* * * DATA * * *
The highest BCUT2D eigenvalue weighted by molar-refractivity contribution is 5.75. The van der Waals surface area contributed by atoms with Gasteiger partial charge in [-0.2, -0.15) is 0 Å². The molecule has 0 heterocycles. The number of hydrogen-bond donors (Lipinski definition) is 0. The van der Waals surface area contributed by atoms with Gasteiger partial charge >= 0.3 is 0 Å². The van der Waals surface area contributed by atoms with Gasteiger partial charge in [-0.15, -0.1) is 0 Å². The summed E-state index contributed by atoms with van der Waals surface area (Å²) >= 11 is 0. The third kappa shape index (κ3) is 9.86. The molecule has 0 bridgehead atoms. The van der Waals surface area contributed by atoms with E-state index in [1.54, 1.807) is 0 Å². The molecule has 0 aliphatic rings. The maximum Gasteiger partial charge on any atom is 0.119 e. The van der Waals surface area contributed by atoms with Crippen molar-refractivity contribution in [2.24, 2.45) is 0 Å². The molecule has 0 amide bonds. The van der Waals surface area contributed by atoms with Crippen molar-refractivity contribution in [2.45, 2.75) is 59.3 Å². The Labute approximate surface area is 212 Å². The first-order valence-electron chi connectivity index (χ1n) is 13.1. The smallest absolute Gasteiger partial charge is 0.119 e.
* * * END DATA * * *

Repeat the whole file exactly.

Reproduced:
The highest BCUT2D eigenvalue weighted by molar-refractivity contribution is 5.75. The van der Waals surface area contributed by atoms with Gasteiger partial charge in [-0.2, -0.15) is 0 Å². The molecule has 0 heterocycles. The number of hydrogen-bond donors (Lipinski definition) is 0. The van der Waals surface area contributed by atoms with Gasteiger partial charge >= 0.3 is 0 Å². The van der Waals surface area contributed by atoms with Gasteiger partial charge in [-0.15, -0.1) is 0 Å². The summed E-state index contributed by atoms with van der Waals surface area (Å²) >= 11 is 0. The third kappa shape index (κ3) is 9.86. The molecule has 0 bridgehead atoms. The van der Waals surface area contributed by atoms with E-state index in [1.54, 1.807) is 0 Å². The molecule has 0 aliphatic rings. The maximum Gasteiger partial charge on any atom is 0.119 e. The van der Waals surface area contributed by atoms with Crippen molar-refractivity contribution in [2.24, 2.45) is 0 Å². The molecule has 0 amide bonds. The van der Waals surface area contributed by atoms with Crippen molar-refractivity contribution in [2.45, 2.75) is 59.3 Å². The Labute approximate surface area is 212 Å². The first-order valence-electron chi connectivity index (χ1n) is 13.1. The smallest absolute Gasteiger partial charge is 0.119 e.